Mayor Parker for pot reform

The list of people who think it’s time to talk about reforming our drug laws keeps growing.

Mayor Annise Parker

Mayor Annise Parker

Add Houston Mayor Annise Parker to the growing list of officials calling for a new approach to the nation’s drug laws, especially when it comes to marijuana.

She said as much during an interview this week with community public radio’s Dean Becker, for his Cultural Baggage Radio Show.

“I agree with you that we need a complete rethinking of the nation’s drug laws,” she told Becker, according to a transcript of the show. “We have seen over and over again that outright prohibition doesn’t work. We saw that in the 20’s when the prohibition in this country fueled the rise of organized crime.”

Becker, who broadcasts from KPFT in Houston, has made drug legalization his mission.

An audio clip of the interview is posted on this page.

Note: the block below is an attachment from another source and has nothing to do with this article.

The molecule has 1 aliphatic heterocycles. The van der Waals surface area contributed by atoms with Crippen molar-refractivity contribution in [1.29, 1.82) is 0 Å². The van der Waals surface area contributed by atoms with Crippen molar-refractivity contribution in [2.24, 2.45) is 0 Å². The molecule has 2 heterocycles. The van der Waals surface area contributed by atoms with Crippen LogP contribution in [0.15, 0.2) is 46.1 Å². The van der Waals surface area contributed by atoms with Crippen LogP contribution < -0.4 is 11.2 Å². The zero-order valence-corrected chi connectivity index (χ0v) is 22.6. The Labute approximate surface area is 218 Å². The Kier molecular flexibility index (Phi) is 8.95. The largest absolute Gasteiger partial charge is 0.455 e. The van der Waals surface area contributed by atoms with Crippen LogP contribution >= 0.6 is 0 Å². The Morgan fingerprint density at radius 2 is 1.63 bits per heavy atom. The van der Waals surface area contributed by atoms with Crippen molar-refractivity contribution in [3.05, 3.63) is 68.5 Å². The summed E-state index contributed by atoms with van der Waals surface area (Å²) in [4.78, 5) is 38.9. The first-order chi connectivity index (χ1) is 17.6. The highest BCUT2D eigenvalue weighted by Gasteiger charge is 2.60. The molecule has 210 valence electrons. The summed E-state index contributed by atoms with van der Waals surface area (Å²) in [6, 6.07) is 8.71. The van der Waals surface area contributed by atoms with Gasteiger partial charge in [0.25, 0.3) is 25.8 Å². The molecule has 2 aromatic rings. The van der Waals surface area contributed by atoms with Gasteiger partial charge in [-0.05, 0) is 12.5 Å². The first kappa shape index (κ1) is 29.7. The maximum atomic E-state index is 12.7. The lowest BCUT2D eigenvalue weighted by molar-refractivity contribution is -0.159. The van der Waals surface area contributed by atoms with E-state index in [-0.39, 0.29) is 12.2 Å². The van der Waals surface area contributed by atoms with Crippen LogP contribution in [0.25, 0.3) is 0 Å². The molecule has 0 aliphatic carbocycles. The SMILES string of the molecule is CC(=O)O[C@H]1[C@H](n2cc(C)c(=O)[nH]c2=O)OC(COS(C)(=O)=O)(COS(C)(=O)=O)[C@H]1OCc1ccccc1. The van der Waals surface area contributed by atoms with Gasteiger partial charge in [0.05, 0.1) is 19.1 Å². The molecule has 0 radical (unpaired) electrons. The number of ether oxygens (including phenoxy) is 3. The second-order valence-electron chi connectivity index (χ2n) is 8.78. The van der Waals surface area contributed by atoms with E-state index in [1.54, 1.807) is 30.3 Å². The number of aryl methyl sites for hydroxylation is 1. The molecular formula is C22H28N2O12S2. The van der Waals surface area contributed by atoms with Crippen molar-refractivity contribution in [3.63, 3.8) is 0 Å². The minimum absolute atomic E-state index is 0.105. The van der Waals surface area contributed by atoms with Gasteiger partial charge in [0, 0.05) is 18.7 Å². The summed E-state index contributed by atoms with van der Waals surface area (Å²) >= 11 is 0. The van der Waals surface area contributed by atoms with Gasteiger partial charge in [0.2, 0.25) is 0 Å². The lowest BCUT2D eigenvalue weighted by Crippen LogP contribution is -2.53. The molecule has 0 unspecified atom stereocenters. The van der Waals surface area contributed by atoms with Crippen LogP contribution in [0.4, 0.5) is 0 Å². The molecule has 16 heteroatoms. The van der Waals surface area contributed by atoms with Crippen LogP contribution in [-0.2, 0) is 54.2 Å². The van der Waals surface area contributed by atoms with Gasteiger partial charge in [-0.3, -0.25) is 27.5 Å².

The story links to this earlier Chron article about Becker’s pro-pot activities. We’ve discussed this before, and it’s worth reiterating that “reform” comes in a variety of flavors here, ranging from issuing citations for drug offenses rather than making arrests (something which has already been authorized by the Legislature but which is not in widespread practice in most Texas jurisdictions) to reducing the classification of offenses for possession of small amounts of pot to a Class C misdemeanor, to various rehab or community service alternatives to legalizing medical marijuana and finally to full-bore Colorado-and-Washington legalization. (As Hair Balls notes, the Marijuana Policy Project has a legislative agenda that includes three options like these.) Because of this, pot reform is not like same sex marriage, where you’re either all in or you’re in the way. There are plenty of places to honorably say “this is as far as I’m willing to go”, at least right now. It’s also hard to know what if anything might be doable in the 2015 Legislature, in part because it’s hard to say right now what the priorities of the leadership will be. That said, one does get a sense of inevitability for change, though the time frame is unknown, and given that one should not want to be the last person hopping aboard the bandwagon. The money people are now sniffing around the possibilities, and you know if anyone has influence with the Legislators, it’s the money people. Be that as it may, I’m glad to see Mayor Parker has arrived on this issue and is looking to be a part of the conversation about where we should be going.

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